Not all traders who say they help affect investing achieve this
David Paul Morris | Bloomberg | Getty Images
Most retail investors – 67% – believe they are responsible for investing money in companies that have a positive impact on the world, new research shows.
That doesn’t mean that they necessarily act on the feeling.
While more than half (51%) of retail investors avoid investing in certain stocks because of moral or ethical concerns about a company’s business, only 32% say they actively invest in at least one socially responsible stock or fund, according to a MagnifyMoney survey .
More from a portfolio perspective
Here’s a look at other stories that impact portfolio planning and retirement planning:
Socially responsible investing generally involves helping companies engaged in things like green sustainability, alternative energies, or clean technologies and avoiding those that contradict your personal values, with tobacco companies being high on the avoidance list.
This type of investing – as well as similarly named strategies – has exploded in recent years. In 2020, approximately $ 51.1 billion went into funds that apply environmental, social and governance principles, more than double the $ 21 billion in 2019, according to Morningstar.
And apparently there are more investors who want to participate.
In the MagnifyMoney survey, 30% said they would like to practice socially responsible investing but have not yet applied the strategy, and 20% said they would only invest this way if the returns were comparable to other strategies. Only 18% are not interested at all.
For investors who want to make value-based investments, there are various ways to get involved.
“You can find out which topics are important to you and look at the companies that are really trying to solve those problems with their products or services,” said Craig Seidler, portfolio manager and director of public investments at BSW Wealth Partners in Boulder. Colorado.
You can also look at mutual funds or exchange traded funds that review their holdings against various socially responsible metrics.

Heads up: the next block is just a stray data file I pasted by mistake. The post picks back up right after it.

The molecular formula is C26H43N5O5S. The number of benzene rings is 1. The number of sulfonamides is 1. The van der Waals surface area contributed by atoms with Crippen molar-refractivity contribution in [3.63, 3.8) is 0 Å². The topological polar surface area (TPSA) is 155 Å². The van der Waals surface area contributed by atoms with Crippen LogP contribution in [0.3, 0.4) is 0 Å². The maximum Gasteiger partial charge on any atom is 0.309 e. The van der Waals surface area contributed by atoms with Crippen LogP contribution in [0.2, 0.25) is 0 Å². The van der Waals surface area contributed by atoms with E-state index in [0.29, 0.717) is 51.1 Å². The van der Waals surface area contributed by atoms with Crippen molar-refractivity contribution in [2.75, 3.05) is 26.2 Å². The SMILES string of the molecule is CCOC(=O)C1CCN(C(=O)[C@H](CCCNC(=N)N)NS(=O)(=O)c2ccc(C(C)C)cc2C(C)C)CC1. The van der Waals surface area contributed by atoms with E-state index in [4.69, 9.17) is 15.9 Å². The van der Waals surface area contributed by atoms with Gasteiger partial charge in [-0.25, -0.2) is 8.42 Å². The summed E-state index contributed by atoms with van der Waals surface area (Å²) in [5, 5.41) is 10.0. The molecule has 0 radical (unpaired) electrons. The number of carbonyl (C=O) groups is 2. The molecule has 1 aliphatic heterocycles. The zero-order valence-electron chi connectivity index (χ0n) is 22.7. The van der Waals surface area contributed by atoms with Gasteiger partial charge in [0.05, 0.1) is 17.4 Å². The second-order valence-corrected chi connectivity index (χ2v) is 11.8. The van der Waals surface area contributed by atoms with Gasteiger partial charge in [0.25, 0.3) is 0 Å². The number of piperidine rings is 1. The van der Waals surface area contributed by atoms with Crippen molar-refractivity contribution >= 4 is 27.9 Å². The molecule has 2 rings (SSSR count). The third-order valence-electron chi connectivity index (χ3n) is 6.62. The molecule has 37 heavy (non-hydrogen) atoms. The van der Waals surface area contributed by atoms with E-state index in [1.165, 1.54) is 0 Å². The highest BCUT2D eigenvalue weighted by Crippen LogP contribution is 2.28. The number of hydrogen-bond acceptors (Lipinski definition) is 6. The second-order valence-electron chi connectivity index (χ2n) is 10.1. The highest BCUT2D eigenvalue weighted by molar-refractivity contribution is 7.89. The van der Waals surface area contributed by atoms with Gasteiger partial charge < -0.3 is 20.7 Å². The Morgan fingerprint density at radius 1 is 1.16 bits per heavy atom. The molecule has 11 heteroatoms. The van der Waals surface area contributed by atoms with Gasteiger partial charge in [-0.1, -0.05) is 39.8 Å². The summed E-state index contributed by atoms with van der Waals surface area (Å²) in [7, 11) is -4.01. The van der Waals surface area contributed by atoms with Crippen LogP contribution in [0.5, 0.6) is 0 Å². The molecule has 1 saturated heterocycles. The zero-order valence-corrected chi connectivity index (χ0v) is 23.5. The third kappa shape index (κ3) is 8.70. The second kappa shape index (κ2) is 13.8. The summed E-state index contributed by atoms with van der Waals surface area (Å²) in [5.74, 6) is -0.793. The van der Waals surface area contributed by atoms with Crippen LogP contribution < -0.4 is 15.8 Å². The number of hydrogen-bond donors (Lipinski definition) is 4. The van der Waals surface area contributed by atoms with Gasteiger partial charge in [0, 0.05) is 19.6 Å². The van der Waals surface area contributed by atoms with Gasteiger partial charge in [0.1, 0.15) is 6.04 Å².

“There is a whole ETF universe that is coming onto the market with topics such as ‘driverless cars’,” said Seidler. “There are a lot of different flavors … of mutual funds and ETFs.”
The cost of socially responsible investing through funds depends on how they are constructed. For ETFs – baskets of stocks usually based on an index – the average expense ratio for audited funds is 0.40%, according to ETF.com. For mutual funds – many of which have professional managers who have handpicked their investments – the average cost is higher, ranging from 0.60% to 1.2% on average, depending on what type of stocks or bonds they hold, according to Morningstar.
Despite interest in socially responsible investing, the almighty dollar still weighs heavily: About two-thirds (67%) of investors in the MagnifyMoney survey said they would rather invest in an oil company that will return $ 1,000 in five years than a solar energy company that would generate a return of $ 500 over the same period.
However, various research has shown that investors using verified funds generally perform as well as if they had invested in funds that do not use socially responsible screening. For example: “There is no evidence that the choice [socially responsible investing] Funds put investors at a disadvantage in terms of risk or return, ”according to a study by Charles Schwab that examined Morningstar data.
“We find empirically that you do not really do without returns,” said Seidler. “And in many cases your risk profile is lower than the market for long periods of time.”
Comments are closed.